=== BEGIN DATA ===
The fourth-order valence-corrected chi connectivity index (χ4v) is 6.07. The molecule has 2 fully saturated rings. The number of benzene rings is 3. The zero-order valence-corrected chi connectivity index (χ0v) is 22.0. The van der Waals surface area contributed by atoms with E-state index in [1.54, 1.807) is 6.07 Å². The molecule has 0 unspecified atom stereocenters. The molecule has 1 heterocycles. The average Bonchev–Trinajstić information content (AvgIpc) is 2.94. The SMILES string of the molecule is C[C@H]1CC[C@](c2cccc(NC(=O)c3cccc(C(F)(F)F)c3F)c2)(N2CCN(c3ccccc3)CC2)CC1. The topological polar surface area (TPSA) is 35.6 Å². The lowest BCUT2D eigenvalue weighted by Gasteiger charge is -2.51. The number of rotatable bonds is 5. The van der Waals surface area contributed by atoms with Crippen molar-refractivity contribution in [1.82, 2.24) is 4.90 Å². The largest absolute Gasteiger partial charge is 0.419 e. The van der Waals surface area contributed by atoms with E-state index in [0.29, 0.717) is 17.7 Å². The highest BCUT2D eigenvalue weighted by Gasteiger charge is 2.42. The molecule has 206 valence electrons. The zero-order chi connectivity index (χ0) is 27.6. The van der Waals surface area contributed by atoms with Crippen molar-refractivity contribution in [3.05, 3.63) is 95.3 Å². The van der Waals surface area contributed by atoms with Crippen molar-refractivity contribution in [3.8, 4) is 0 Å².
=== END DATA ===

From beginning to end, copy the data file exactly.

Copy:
The fourth-order valence-corrected chi connectivity index (χ4v) is 6.07. The molecule has 2 fully saturated rings. The number of benzene rings is 3. The zero-order valence-corrected chi connectivity index (χ0v) is 22.0. The van der Waals surface area contributed by atoms with E-state index in [1.54, 1.807) is 6.07 Å². The molecule has 0 unspecified atom stereocenters. The molecule has 1 heterocycles. The average Bonchev–Trinajstić information content (AvgIpc) is 2.94. The SMILES string of the molecule is C[C@H]1CC[C@](c2cccc(NC(=O)c3cccc(C(F)(F)F)c3F)c2)(N2CCN(c3ccccc3)CC2)CC1. The topological polar surface area (TPSA) is 35.6 Å². The lowest BCUT2D eigenvalue weighted by Gasteiger charge is -2.51. The number of rotatable bonds is 5. The van der Waals surface area contributed by atoms with Crippen molar-refractivity contribution in [1.82, 2.24) is 4.90 Å². The largest absolute Gasteiger partial charge is 0.419 e. The van der Waals surface area contributed by atoms with E-state index in [0.29, 0.717) is 17.7 Å². The highest BCUT2D eigenvalue weighted by Gasteiger charge is 2.42. The molecule has 206 valence electrons. The zero-order chi connectivity index (χ0) is 27.6. The van der Waals surface area contributed by atoms with Crippen molar-refractivity contribution in [3.05, 3.63) is 95.3 Å². The van der Waals surface area contributed by atoms with Crippen molar-refractivity contribution in [3.8, 4) is 0 Å².